Soul music is ingrained in Jalen Ngonda’s blood. Born and raised in Washington D.C. —home to soul legends Marvin Gaye and Duke Ellington— Ngonda lived in a home where Gaye’s raspy tone played like white noise throughout the rooms of his house.
On Ngonda’s debut LP, “Come Around and Love Me,” it’s clear to see that the 28-year-old had some inspiration. His voice pays homage to the ones who came before him, yet his style, bravado and mere vibe screams new school soul.
He tips his cap to the golden age of doo-wops and R&B, while opening new doors the soul community hadn’t been given access to yet. From toe-curling falsettos, to the smooth hum behind a jazz beat, Ngonda makes this project look like a cakewalk.
Ngonda’s vocal range is otherworldly, and he showcases it from the get-go. “If You Don’t Want My Love” and “Lost” are walks in the park for Ngonda. He’s showing off and knows just how talented he is.
Close your eyes and there’s moments where you’ll hear the raspy Gaye, with touches of soul music juggernaut Etta James on the side. This just shows the brilliance of Ngonda, who’s able to mimic the tones of the “Queen of Soul.”
The first half of the 33-minute album is a cry out to a runaway lover of Ngonda’s. He begs for this lover to come back and love him, croons out about how lost he is and shouts that all he ever wanted was love. It’s a cold, heartless world and the fire in Ngonda’s voice juxtaposes the ice in his heart.
Ngonda begs this lover not to go and give this love away to someone else. The lyrics hit deep, and the long falsettos allow them to sit even longer with the listener.
The project takes a turn after Ngonda’s final cry in “Just Like You Used To.” The D.C. native fights with the hurt but comes to terms with this rejection by the end of the song as he transitions into “What A Difference She Made.”
“Hold me, kiss me, just like you used to,” he starts on the duo of songs.
Finishing “Just Like You Used To” with: “Oh I need it so much / ‘Til I’m just alone, baby.”
On “What A Difference She Made,” we see a shift in Ngonda. He’s found someone else, a more faithful woman perhaps.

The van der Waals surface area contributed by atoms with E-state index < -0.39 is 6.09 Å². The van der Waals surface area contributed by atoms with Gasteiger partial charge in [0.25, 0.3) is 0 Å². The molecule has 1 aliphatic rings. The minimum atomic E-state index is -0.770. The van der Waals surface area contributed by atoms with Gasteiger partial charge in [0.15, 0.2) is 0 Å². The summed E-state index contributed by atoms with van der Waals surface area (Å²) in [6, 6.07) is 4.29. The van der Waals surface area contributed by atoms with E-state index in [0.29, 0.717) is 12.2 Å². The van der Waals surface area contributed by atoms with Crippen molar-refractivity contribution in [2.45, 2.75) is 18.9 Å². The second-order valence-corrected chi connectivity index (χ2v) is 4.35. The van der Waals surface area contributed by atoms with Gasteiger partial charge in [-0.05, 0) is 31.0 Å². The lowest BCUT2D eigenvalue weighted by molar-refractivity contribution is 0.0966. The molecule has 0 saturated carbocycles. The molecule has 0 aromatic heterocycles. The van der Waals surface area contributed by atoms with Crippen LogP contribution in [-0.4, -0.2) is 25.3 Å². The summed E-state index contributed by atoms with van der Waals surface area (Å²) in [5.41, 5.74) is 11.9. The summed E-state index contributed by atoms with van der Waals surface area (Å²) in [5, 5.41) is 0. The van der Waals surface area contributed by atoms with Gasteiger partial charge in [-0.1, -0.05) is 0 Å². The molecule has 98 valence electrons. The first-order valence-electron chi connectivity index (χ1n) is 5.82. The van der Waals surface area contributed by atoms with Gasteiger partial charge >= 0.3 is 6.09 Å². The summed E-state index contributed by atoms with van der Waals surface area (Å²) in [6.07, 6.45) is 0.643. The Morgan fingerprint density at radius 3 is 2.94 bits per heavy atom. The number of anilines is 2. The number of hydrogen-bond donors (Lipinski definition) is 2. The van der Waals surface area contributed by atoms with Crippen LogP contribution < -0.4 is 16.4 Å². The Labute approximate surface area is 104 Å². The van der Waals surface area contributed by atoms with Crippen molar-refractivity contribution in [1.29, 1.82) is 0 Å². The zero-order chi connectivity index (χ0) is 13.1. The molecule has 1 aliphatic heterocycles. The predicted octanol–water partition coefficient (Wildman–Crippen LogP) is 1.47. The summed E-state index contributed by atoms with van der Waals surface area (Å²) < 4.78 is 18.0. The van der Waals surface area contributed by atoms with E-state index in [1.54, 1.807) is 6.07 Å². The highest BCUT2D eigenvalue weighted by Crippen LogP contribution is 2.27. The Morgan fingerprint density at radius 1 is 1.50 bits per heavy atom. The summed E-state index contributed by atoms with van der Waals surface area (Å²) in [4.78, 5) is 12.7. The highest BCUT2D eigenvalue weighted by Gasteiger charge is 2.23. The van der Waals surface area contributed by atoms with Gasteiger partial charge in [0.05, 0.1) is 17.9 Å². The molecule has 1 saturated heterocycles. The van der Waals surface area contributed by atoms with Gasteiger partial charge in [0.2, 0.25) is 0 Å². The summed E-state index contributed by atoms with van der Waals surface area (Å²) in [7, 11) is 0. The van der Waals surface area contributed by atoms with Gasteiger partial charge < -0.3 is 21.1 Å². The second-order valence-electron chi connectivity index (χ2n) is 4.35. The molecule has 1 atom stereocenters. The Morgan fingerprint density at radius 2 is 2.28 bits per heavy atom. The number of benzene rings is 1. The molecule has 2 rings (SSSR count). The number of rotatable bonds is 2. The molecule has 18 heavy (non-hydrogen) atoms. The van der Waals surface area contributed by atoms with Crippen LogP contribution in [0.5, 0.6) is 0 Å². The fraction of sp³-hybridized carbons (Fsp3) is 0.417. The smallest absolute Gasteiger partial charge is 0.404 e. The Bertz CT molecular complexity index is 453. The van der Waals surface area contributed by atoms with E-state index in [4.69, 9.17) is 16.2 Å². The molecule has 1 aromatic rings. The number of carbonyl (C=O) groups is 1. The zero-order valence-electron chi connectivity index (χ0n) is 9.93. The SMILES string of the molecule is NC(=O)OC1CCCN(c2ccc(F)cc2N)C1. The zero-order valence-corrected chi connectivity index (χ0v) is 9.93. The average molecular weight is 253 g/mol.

“She came to me and she gave me love / What a difference she made,” Ngonda softly sings. It’s a jazzy tune with a soulful glaze on top, and the perfect way to turn the somber album into a love story.
“So Glad I Found You,” the third to last song on the project, brings the story full circle. Ngonda lets his audience in on a heartbreaking failed romance, but thankfully we are introduced to a much happier one.
“I’ve got to say, I’m so glad I found you,” Ngonda harmonizes. A smile is brought to my face, and for two reasons; the song is one of the more touching ones on the album when you consider what Ngonda trials through earlier in the album, but also it’s hard not to smile when Ngonda’s voice graces my ears.
This is the type of album, and Ngonda is the type of singer, who makes you almost mad at the entire situation. I was sitting there waiting for him to mess up, for a song to just not sound that soulful, or a tune to get redundant.
Without a doubt, Ngonda knocks “Come Around and Love Me” out of the park. It’s one of the few flawless albums I’ve ever heard. This project has no holes in it, from the lyrics, to the quality of Ngonda’s voice, to the background instrumentals, this project fires on all cylinders.
Ngonda’s style is an obvious salute to his predecessors Gaye and Ellington, and as a fan of soul music I have to salute to Ngonda. For a debut album, Ngonda carried himself with a confidence and veteran approach I haven’t seen from a newer artist in the past.
D.C. breeds soulful talent, and Ngonda is just the most recent artist in a long list of DMV-area musical geniuses to hit the ground running. “Come Around and Love Me” is late night drive music, dance in the kitchen with your soulmate music, and Southern jazz club music.
Ladies and gentlemen, Jalen Ngonda is the next best thing in the soul music industry. You are witnessing greatness, and I’d enjoy it while it lasts.